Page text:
On mastering languages: (laughs) I'm familiar with English, Bengali and Hindi, of course. Then, there's Arabic, and also Bhojpuri, which I learnt from my father who lived in those parts. This helped while writing Kesri's story. As for the language of the boat people, I researched from the archives in China.
What's next? There are two non-fiction works. One of these is based on the research that emerged from the trilogy. The second will be based on a series of lectures that I conducted back in the United States.
Climate change matters: What I would like to see is large-scale renewable energy sources that are easily possible and available in India. Instead of subsidising gas and power, why not offer subsidies for solar panels? After all, India is blessed with adequate sunlight. This strikes me most viscerally. Even in my home in Goa, I've tried to install solar panels, but have been plagued by so many obstacles. (Amitav Ghosh is a leading world voice who speaks on environmental issues and impact of climate change)
Will there be a TV or film series based on the ibis trilogy? Yes, people have approached me in the past. But I don't think about it (smiles).
Meeting Amitav Ghosh
Malabi Das, one of the nine mid-day readers who participated in a Meet the Author contest held by the newspaper, won her a chance to interact with Amitav Ghosh yesterday. She narrates the experience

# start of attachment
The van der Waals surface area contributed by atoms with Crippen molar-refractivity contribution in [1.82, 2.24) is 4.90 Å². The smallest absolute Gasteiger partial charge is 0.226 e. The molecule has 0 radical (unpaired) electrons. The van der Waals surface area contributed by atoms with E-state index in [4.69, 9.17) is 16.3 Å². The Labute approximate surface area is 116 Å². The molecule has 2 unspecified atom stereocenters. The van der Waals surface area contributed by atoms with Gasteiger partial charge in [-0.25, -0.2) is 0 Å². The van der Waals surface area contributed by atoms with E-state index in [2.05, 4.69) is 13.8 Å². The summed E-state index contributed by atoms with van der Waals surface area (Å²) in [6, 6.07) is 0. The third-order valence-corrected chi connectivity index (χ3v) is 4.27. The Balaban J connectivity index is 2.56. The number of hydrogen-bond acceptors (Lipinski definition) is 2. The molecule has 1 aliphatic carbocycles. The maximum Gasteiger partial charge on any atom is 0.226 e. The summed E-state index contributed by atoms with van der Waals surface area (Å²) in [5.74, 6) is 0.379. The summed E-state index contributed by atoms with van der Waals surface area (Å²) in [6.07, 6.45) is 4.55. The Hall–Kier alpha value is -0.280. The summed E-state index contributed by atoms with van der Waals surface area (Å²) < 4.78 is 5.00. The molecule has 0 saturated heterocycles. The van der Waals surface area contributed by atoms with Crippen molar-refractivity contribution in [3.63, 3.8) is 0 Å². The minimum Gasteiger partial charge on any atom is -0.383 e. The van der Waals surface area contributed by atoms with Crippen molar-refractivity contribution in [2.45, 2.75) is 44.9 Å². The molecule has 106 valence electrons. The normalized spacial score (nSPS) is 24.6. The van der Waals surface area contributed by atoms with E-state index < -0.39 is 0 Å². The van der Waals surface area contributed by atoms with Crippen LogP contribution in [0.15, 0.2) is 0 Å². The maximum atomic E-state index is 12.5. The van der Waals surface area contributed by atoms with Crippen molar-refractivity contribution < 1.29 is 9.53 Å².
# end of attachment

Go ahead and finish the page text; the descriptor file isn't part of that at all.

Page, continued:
The Ibis trilogy is complete; the Flood of Fire is on the stands; and, I am going to meet Amitav Ghosh! I could hardly believe it. And, there I was shaking hands with him; sharing a table with a bunch of very informed fans of the celebrated author.
Readers listen to Amitav Ghosh with rapt attention as he answers their questions
I went to the reader's session with Amitav without any expectation, but I came out smiling like a cat who got the cream. Did you know that Amitav Ghosh writes his first draft with a pencil on a sketch pad and the second draft with pen on ruled paper? And that he probably writes 30-40 drafts by the time his novel was done?
In the warm, friendly atmosphere of the Business Centre at the Taj Mahal Hotel, Ghosh let us peep into his world — the world of Zachary Reid, Havildar Kesari, Shireen Modi, and Neel. So, how did he go about completing this colossal project — how did he handle the enormous historical data and weave it into these amazing works of fiction?
"Writing is like mediation. Every morning I sit on my writing desk and let my mind calm down, till it is like still water, and then I start to write," explains Amitav.
Now that the Ibis trilogy is complete what can we expect from Amitav's desk next? It may not be another work of fiction for some time, but we can look forward to some non-fiction that he is currently working on. I must admit, I like his non-fiction as much as I enjoy his works of fiction.
Thank you, mid-day! Signing off to return to my autographed copy of Flood of Fire (I am abandoning my copy on Kindle in favour of the hardbound courtesy, mid-day and Penguin Random House.)